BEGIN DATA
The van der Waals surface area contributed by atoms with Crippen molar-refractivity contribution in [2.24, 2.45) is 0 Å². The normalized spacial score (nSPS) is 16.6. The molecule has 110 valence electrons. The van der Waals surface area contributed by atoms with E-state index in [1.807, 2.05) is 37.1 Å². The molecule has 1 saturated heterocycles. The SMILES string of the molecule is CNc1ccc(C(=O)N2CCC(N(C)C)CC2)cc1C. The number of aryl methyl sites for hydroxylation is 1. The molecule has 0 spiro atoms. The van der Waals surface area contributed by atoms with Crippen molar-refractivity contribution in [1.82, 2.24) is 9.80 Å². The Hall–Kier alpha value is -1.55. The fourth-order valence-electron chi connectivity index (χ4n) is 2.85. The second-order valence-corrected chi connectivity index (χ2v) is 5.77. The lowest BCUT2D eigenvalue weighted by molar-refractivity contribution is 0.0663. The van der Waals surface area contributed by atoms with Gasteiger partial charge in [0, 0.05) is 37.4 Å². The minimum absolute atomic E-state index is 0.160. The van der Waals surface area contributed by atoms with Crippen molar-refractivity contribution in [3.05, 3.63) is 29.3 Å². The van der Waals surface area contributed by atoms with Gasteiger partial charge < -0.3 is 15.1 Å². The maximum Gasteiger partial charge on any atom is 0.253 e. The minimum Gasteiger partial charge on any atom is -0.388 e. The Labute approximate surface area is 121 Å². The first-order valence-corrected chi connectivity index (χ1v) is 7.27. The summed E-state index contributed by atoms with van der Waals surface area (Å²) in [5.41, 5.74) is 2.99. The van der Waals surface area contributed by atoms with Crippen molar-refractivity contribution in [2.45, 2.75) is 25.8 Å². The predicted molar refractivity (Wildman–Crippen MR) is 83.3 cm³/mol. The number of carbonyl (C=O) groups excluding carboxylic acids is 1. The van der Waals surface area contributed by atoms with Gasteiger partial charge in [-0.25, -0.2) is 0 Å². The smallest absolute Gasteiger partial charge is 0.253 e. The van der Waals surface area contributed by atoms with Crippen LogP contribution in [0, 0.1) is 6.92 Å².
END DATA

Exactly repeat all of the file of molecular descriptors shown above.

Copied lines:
The van der Waals surface area contributed by atoms with Crippen molar-refractivity contribution in [2.24, 2.45) is 0 Å². The normalized spacial score (nSPS) is 16.6. The molecule has 110 valence electrons. The van der Waals surface area contributed by atoms with E-state index in [1.807, 2.05) is 37.1 Å². The molecule has 1 saturated heterocycles. The SMILES string of the molecule is CNc1ccc(C(=O)N2CCC(N(C)C)CC2)cc1C. The number of aryl methyl sites for hydroxylation is 1. The molecule has 0 spiro atoms. The van der Waals surface area contributed by atoms with Crippen molar-refractivity contribution in [1.82, 2.24) is 9.80 Å². The Hall–Kier alpha value is -1.55. The fourth-order valence-electron chi connectivity index (χ4n) is 2.85. The second-order valence-corrected chi connectivity index (χ2v) is 5.77. The lowest BCUT2D eigenvalue weighted by molar-refractivity contribution is 0.0663. The van der Waals surface area contributed by atoms with Gasteiger partial charge in [0, 0.05) is 37.4 Å². The minimum absolute atomic E-state index is 0.160. The van der Waals surface area contributed by atoms with Crippen molar-refractivity contribution in [3.05, 3.63) is 29.3 Å². The van der Waals surface area contributed by atoms with Gasteiger partial charge < -0.3 is 15.1 Å². The maximum Gasteiger partial charge on any atom is 0.253 e. The minimum Gasteiger partial charge on any atom is -0.388 e. The Labute approximate surface area is 121 Å². The first-order valence-corrected chi connectivity index (χ1v) is 7.27. The summed E-state index contributed by atoms with van der Waals surface area (Å²) in [5.41, 5.74) is 2.99. The van der Waals surface area contributed by atoms with Crippen molar-refractivity contribution in [2.45, 2.75) is 25.8 Å². The predicted molar refractivity (Wildman–Crippen MR) is 83.3 cm³/mol. The number of carbonyl (C=O) groups excluding carboxylic acids is 1. The van der Waals surface area contributed by atoms with Gasteiger partial charge in [-0.25, -0.2) is 0 Å². The smallest absolute Gasteiger partial charge is 0.253 e. The van der Waals surface area contributed by atoms with Crippen LogP contribution in [0, 0.1) is 6.92 Å².